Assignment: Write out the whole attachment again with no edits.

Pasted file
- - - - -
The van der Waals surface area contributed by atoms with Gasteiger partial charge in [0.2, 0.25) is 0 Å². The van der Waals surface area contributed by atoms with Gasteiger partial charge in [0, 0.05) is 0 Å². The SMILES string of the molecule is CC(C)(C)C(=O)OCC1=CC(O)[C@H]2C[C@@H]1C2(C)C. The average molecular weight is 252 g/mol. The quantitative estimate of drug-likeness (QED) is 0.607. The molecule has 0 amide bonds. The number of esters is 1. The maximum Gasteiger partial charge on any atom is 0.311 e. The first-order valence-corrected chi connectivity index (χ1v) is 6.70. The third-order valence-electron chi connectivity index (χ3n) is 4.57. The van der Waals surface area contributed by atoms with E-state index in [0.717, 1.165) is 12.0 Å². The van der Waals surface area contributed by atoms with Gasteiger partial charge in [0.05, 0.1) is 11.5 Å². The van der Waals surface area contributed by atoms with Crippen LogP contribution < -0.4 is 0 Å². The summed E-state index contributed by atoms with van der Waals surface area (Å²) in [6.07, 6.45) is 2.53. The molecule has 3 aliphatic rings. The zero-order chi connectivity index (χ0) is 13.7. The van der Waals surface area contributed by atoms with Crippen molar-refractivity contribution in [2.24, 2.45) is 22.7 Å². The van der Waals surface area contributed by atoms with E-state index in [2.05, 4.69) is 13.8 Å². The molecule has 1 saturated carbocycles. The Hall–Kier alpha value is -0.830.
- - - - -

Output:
The van der Waals surface area contributed by atoms with Gasteiger partial charge in [0.2, 0.25) is 0 Å². The van der Waals surface area contributed by atoms with Gasteiger partial charge in [0, 0.05) is 0 Å². The SMILES string of the molecule is CC(C)(C)C(=O)OCC1=CC(O)[C@H]2C[C@@H]1C2(C)C. The average molecular weight is 252 g/mol. The quantitative estimate of drug-likeness (QED) is 0.607. The molecule has 0 amide bonds. The number of esters is 1. The maximum Gasteiger partial charge on any atom is 0.311 e. The first-order valence-corrected chi connectivity index (χ1v) is 6.70. The third-order valence-electron chi connectivity index (χ3n) is 4.57. The van der Waals surface area contributed by atoms with E-state index in [0.717, 1.165) is 12.0 Å². The van der Waals surface area contributed by atoms with Gasteiger partial charge in [0.05, 0.1) is 11.5 Å². The van der Waals surface area contributed by atoms with Crippen LogP contribution < -0.4 is 0 Å². The summed E-state index contributed by atoms with van der Waals surface area (Å²) in [6.07, 6.45) is 2.53. The molecule has 3 aliphatic rings. The zero-order chi connectivity index (χ0) is 13.7. The van der Waals surface area contributed by atoms with Crippen molar-refractivity contribution in [2.24, 2.45) is 22.7 Å². The van der Waals surface area contributed by atoms with E-state index in [2.05, 4.69) is 13.8 Å². The molecule has 1 saturated carbocycles. The Hall–Kier alpha value is -0.830.